Cytomegalovirus (CMV) and Rheumatic Disease 5/5 (3)

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CMV human cytomegalovirus (HCMV / HHV-5). The virus belongs to the herpes virus group. It occurs latently in the body of 40-80% healthy individuals and produces no symptoms. The mechanism of infection is not fully understood, but can be via saliva and other body fluids.

  • CMV infection can be severe in a weakened immune system or during immunosuppressive antirevative therapy, after organ transplantation or in HIV infection


The disease picture may look similar Infectious mononucleosis. CMV may be suspected if the mononucleosis test is negative

  • Fever
  • Influenza-like
  • May last as mononucleosis (5% of monunucleosis cases)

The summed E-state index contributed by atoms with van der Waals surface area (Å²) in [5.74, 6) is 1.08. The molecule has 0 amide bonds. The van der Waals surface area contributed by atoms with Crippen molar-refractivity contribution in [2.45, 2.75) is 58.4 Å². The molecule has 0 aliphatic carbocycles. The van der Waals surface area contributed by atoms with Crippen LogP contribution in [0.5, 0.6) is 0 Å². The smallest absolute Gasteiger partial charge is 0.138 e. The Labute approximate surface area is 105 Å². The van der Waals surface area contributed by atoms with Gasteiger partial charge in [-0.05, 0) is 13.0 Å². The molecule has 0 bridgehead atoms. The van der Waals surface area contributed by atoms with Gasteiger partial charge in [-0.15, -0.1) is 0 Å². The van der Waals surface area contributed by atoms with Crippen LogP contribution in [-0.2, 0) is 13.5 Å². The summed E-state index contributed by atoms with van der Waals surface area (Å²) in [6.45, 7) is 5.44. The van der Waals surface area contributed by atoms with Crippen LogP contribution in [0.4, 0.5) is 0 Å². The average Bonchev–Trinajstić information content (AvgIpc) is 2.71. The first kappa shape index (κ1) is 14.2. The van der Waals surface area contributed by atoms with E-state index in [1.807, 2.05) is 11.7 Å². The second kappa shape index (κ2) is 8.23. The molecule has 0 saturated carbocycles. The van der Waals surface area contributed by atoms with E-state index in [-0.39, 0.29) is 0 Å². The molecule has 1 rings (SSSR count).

• Pneumonia (pneumonia)
  • Vasculitis in the CNS (similar to Primary CNS vasculitis)
  • Neutropenia (low number of white blood cells)


Infection in pregnancy can lead to malformations


  • PCR examination of CMC DNA after Bronchial lavage, in urine, blood, spinal fluid or amniotic fluid
  • Antigen in blood test
  • Histology (tissue examination, biopsy)
  • Antibody to CMV (IgG) remains positive throughout life after infection


Ganciclovir (Cymevene) or other potent antiviral agents


Opportunistic infections,

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